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Re: searching for unicorn -- I mean machine shop

Post by JT68 »

Hi Pat, no, he found the crank on his own.

Pat, please don't get yourself wound up again. "Good" is a relative term. So is "expensive".

I think you simply have a different perspective on "good" engine rebuilds than many professionals and serious enthusiasts. These days 3 or 4K is definitely on the very low end for a U20 build. You may consider that expensive, but many folks do not.

If you shop for the lowest price parts you can find, and try to do the minimum work possible at every turn (such as using a crank that really needs turning, or not sourcing a better crank, cutting other corners, or using numerous used rather than new parts) it's pretty much by definition a low-dollar or budget rebuild. Right? It just is.

You can say the same thing about paint jobs, you might consider 3-5k enough for a "good" job, but these days more serious paint work starts at about 8 or 10k and goes WAY up from there. How "good" it is depends on your perspective.

As we have previously discussed, many pro builders won't use a .020 or .030 crank at all, certainly without nitriding it. .030 and .040 are pretty much considered used up/last resort cranks.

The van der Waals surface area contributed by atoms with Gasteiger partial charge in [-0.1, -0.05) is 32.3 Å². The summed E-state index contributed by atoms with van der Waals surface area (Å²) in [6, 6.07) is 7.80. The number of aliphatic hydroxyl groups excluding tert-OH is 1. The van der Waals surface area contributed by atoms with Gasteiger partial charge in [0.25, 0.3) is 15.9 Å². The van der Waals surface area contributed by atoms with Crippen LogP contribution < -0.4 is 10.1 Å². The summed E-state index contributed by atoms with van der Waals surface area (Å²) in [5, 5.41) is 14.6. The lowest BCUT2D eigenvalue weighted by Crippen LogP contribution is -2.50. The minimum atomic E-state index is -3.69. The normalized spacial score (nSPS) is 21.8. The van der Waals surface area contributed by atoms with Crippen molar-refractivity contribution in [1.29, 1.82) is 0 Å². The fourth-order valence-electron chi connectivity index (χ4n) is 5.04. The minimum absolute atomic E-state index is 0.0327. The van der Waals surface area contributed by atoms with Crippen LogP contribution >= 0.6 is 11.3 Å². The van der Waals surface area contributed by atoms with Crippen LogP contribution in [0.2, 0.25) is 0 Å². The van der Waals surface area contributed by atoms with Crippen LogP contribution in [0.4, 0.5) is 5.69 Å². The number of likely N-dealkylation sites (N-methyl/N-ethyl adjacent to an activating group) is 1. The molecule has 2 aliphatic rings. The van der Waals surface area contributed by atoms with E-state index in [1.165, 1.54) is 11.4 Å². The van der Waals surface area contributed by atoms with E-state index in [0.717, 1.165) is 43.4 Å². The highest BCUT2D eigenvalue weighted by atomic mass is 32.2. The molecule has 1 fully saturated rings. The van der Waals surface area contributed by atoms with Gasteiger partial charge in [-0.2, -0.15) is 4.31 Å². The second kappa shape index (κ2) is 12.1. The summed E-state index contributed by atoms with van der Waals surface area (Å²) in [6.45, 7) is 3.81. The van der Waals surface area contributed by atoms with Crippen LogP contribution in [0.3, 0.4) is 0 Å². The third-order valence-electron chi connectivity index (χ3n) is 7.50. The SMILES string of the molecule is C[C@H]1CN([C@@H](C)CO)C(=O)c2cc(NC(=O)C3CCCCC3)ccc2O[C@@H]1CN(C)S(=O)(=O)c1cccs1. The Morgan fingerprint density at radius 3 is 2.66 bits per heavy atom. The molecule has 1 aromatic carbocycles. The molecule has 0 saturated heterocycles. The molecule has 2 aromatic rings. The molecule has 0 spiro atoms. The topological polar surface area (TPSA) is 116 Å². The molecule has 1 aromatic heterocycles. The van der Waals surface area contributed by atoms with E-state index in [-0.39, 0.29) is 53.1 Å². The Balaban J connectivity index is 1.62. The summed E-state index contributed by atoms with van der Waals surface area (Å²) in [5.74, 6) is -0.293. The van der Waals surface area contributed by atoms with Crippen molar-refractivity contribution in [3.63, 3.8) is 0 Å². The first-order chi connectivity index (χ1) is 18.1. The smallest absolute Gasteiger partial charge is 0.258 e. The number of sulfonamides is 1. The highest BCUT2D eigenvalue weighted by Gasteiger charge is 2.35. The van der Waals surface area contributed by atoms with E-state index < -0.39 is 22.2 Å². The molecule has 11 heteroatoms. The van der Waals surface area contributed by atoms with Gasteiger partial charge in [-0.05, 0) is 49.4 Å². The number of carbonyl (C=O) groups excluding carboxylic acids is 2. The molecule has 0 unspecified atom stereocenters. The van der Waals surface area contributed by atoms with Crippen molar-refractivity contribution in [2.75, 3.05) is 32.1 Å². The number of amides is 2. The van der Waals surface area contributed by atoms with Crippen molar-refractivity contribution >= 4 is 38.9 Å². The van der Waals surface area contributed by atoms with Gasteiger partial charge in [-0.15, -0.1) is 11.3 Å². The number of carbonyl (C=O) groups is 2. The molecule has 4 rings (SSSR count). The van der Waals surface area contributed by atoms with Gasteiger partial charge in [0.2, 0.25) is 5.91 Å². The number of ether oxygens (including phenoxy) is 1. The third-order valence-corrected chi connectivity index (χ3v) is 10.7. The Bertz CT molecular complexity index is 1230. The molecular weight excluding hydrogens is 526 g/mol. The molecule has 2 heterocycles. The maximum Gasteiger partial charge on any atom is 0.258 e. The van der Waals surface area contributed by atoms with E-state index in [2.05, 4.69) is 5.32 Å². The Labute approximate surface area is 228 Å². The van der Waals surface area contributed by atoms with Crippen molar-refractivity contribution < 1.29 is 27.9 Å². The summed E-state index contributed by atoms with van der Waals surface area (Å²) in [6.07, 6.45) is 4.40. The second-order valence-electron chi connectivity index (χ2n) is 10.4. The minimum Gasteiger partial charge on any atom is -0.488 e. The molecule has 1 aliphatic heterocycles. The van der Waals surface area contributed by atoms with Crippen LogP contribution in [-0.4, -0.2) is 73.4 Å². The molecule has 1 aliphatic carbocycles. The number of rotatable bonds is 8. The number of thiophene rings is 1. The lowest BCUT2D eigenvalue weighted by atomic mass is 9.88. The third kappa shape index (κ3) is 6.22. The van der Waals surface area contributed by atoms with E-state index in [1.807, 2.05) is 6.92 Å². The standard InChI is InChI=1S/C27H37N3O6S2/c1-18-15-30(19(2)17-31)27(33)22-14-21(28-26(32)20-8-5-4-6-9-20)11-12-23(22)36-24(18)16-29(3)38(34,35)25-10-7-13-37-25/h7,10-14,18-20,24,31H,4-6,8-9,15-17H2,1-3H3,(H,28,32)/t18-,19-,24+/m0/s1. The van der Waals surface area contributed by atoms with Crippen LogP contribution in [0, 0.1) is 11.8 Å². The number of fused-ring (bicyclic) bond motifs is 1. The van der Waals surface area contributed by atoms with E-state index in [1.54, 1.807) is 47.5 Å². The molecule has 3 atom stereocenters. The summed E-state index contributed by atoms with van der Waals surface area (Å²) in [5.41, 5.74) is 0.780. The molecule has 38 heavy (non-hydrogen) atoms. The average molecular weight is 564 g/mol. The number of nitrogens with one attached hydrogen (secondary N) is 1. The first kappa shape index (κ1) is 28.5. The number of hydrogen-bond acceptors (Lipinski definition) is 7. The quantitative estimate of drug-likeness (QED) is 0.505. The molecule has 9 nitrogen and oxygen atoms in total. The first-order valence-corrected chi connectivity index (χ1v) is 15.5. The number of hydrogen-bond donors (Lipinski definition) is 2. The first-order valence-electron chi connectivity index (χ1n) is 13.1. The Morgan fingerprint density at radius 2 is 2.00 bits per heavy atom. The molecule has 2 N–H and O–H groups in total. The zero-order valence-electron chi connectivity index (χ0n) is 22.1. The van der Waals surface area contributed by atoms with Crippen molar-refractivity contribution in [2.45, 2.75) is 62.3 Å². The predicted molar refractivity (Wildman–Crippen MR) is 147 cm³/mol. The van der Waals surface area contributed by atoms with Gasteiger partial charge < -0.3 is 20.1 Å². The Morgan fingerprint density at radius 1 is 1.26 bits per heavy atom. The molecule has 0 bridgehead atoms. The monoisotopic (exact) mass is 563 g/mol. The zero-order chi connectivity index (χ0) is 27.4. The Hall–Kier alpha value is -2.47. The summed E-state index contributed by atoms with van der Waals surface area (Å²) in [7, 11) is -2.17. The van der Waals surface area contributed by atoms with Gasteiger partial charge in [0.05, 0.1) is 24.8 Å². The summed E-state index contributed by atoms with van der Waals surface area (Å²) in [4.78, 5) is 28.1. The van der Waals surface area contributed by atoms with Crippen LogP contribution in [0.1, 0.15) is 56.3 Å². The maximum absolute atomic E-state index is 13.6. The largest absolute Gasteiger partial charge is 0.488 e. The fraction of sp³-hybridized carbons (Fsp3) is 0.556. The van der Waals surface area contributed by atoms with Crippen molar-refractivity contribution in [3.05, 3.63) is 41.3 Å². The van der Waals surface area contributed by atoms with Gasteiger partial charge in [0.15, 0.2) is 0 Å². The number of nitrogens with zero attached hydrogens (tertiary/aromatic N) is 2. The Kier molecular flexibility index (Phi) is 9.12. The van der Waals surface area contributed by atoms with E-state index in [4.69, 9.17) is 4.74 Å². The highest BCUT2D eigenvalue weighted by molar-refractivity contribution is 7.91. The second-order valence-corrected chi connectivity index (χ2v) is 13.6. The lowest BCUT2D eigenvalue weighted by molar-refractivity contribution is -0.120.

My point above was not derogatory about using a tired crank in a lower value car especially if it will see limited use. If the car is worth 5k, it probably doesn't make much sense to build the most expensive engine you can. Right? Conversely, if someone is building a high end roadster, they probably are going to build a very good engine rather than rebuilding as cheaply as possible.

By the time it's said and done, most if not all professionally and semi-professionally built strokers cost more than 3 or 4K. One can easily spend 2k or more on "good" cylinder head work whether it is a U20 or a stroker.

Realistically, these days there aren't going to be too many roadster owners that are going to be wowed and super impressed with a 4k U20 build. Anyone? Bueller? Some stroker and U20 projects cost 10/12/15k+.

Just as a reality check, you might call Rebello and get a quote for what he considers a very good/high quality U20 or stroker build. Fresh cam, all new U20rocker arms, new valves, new springs etc. Nothing super crazy, but only using high quality parts and no corners cut. It won't be 4K.
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Re: searching for unicorn -- I mean machine shop

Post by unklpat »

Jim, you haven't seen me "wound up" yet, I'm just irritated. Your terms "clapped out", "scrappy", and previously "low budget", and "cheap" devalue the money and effort that most owners put into their rebuilds. I know these motors aren't inexpensive to rebuild,(see how I avoided the word cheap?), but for most people who own one, 3-5k in parts and machine work alone, is a lot of money. Add to that the cost of labor to assemble the motor, and maybe r&r it, and you have a chunk of change. That is for a "stock" rebuild, not including major head work, custom parts, custom machining, etc. Most people don't re-use old parts, never wanting to do it again.